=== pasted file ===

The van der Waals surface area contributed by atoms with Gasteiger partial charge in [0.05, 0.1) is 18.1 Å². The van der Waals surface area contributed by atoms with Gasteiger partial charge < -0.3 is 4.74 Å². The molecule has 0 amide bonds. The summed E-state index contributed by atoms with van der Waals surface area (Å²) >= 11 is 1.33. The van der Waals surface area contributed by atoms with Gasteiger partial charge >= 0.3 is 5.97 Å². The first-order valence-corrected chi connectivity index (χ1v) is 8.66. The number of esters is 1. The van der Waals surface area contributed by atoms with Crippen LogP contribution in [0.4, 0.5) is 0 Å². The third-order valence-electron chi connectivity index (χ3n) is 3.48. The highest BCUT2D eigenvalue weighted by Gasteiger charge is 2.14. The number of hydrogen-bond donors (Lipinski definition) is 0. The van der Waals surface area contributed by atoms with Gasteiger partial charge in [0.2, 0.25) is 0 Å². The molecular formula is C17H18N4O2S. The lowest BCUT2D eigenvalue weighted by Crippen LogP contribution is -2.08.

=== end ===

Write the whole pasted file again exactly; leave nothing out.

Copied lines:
The van der Waals surface area contributed by atoms with Gasteiger partial charge in [0.05, 0.1) is 18.1 Å². The van der Waals surface area contributed by atoms with Gasteiger partial charge < -0.3 is 4.74 Å². The molecule has 0 amide bonds. The summed E-state index contributed by atoms with van der Waals surface area (Å²) >= 11 is 1.33. The van der Waals surface area contributed by atoms with Gasteiger partial charge >= 0.3 is 5.97 Å². The first-order valence-corrected chi connectivity index (χ1v) is 8.66. The number of esters is 1. The van der Waals surface area contributed by atoms with Crippen LogP contribution in [0.4, 0.5) is 0 Å². The third-order valence-electron chi connectivity index (χ3n) is 3.48. The highest BCUT2D eigenvalue weighted by Gasteiger charge is 2.14. The number of hydrogen-bond donors (Lipinski definition) is 0. The van der Waals surface area contributed by atoms with Gasteiger partial charge in [0.2, 0.25) is 0 Å². The molecular formula is C17H18N4O2S. The lowest BCUT2D eigenvalue weighted by Crippen LogP contribution is -2.08.